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Los Alamos National Laboratory

  • LANL eludes fine in beryllium incident

    The Los Alamos National Laboratory will not be fined after a lab machinist was exposed to higher-than-allowed levels of beryllium. That news comes from a May 29 letter addressed to LANL Director Charlie McMillan from the Department of Energy’s Office of Enforcement and Oversight.

    The letter stated that the ignored procedures for collecting and controlling personal exposure assessment air samples and didn’t keep accurate hazard assessment and exposure control records when an employee was exposed to more than 0.2 micrograms per cubic meter of beryllium during an eight-hour shift, exceeding DOE’s “action” level.

    The letter from Office of Enforcement and Oversight Director John Boulden stated, “the facts and circumstances indicate weaknesses in LANS’ collection and documentation of industrial hygiene exposure assessment information and the application of that information to anticipate, identify, evaluate, and control beryllium hazards. These weaknesses may prevent LANS from establishing a definitive cause for an event and identifying appropriate corrective actions when occupational exposure limits are exceeded.

  • LANL files seen as key in Stanford's defense

    Aaron Boland, the attorney for former Los Alamos National Laboratory division leader Anthony Stanford, appeared in Los Alamos Magistrate Court Thursday on behalf of his client.

    In January, Stanford was arrested by Los Alamos Police for two counts of alleged assault and battery against a former female co-worker.

    According to the police report, Stanford, who had headed the lab’s emergency operations center, and the female employee worked at the Los Alamos National Laboratory together.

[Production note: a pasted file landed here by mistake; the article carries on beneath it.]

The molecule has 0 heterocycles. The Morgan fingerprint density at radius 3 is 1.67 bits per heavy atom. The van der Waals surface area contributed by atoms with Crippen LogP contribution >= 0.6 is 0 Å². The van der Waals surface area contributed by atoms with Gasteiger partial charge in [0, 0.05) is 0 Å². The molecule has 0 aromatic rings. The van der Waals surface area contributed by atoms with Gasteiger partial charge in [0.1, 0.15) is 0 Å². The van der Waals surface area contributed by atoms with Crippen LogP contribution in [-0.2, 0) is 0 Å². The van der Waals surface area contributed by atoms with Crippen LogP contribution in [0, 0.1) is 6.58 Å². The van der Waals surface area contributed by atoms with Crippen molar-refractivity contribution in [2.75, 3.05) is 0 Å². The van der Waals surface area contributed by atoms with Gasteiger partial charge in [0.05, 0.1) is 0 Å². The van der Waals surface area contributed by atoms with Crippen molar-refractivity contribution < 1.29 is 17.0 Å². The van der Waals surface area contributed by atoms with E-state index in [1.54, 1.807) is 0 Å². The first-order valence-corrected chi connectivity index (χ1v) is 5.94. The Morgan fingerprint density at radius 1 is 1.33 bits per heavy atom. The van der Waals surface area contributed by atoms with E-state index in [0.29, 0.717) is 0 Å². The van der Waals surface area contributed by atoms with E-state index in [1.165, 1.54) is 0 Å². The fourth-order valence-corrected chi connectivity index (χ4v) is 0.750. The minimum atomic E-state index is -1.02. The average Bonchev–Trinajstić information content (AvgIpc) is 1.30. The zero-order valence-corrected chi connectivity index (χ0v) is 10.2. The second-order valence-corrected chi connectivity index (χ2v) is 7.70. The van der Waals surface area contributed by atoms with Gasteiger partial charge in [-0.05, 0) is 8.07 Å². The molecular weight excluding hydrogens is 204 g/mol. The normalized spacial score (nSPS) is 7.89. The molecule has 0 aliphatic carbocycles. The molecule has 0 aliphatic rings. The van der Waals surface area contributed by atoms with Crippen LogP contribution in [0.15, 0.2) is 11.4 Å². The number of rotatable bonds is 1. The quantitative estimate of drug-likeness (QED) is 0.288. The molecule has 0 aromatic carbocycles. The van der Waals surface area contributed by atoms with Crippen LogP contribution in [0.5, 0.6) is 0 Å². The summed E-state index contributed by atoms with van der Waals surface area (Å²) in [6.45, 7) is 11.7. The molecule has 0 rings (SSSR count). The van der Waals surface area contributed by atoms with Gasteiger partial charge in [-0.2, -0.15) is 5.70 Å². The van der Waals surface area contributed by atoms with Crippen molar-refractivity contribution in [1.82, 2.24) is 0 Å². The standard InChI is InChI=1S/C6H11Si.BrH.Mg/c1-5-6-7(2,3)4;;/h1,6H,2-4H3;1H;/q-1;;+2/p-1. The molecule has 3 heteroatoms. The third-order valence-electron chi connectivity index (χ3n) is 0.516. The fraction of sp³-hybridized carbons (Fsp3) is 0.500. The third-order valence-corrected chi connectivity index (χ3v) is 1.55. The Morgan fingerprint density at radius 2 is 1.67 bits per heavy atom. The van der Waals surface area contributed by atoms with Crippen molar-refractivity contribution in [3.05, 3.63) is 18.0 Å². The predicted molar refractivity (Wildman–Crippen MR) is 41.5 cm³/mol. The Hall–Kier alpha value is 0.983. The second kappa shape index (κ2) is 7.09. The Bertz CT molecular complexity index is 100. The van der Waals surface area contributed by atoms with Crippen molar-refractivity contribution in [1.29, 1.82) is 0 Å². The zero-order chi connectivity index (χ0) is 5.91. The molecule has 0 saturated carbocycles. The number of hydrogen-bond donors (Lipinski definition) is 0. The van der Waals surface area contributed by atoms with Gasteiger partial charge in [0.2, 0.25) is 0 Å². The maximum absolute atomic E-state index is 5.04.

Police said one of the charges resulted from an encounter Stanford had with the employee in an elevator, where he allegedly tried to force himself on her. He allegedly made another similar attempt on Dec. 17 in his office after he gave her a Christmas gift.

    Boland was in court to give an update on the progress he was making in securing files that he said would help prove his client’s innocence.

    According to Boland, LANL persuaded Stanford to take early retirement after it conducted its own investigation into the incident. Stanford had worked at LANL for more than 20 years.

    “There was an entire investigation into these incidents that gave rise to the charges,” Boland said in court. “I have not yet had access to that file.”

  • Scholarship Winner Comes Full Circle

    Coming home to Los Alamos was an easy decision for Steven Honig, a 2002 Los Alamos National Laboratory Employees’ Scholarship winner.